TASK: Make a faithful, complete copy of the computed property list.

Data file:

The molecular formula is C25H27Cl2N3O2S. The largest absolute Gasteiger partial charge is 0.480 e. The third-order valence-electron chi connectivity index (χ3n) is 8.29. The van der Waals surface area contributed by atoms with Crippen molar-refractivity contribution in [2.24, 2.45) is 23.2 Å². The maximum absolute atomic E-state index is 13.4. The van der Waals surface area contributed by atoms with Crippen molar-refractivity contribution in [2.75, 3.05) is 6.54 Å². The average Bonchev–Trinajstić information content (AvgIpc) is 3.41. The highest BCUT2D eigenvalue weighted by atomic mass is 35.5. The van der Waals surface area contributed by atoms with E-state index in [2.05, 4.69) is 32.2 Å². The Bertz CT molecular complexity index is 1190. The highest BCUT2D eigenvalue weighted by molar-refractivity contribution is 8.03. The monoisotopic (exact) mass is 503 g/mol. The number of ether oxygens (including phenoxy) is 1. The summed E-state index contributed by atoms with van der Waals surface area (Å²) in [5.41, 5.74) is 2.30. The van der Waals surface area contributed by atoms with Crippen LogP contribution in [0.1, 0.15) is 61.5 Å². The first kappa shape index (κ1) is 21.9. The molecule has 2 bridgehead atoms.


The molecular formula is C25H27Cl2N3O2S. The largest absolute Gasteiger partial charge is 0.480 e. The third-order valence-electron chi connectivity index (χ3n) is 8.29. The van der Waals surface area contributed by atoms with Crippen molar-refractivity contribution in [2.24, 2.45) is 23.2 Å². The maximum absolute atomic E-state index is 13.4. The van der Waals surface area contributed by atoms with Crippen molar-refractivity contribution in [2.75, 3.05) is 6.54 Å². The average Bonchev–Trinajstić information content (AvgIpc) is 3.41. The highest BCUT2D eigenvalue weighted by atomic mass is 35.5. The van der Waals surface area contributed by atoms with E-state index in [2.05, 4.69) is 32.2 Å². The Bertz CT molecular complexity index is 1190. The highest BCUT2D eigenvalue weighted by molar-refractivity contribution is 8.03. The monoisotopic (exact) mass is 503 g/mol. The number of ether oxygens (including phenoxy) is 1. The summed E-state index contributed by atoms with van der Waals surface area (Å²) in [5.41, 5.74) is 2.30. The van der Waals surface area contributed by atoms with Crippen LogP contribution in [0.1, 0.15) is 61.5 Å². The first kappa shape index (κ1) is 21.9. The molecule has 2 bridgehead atoms.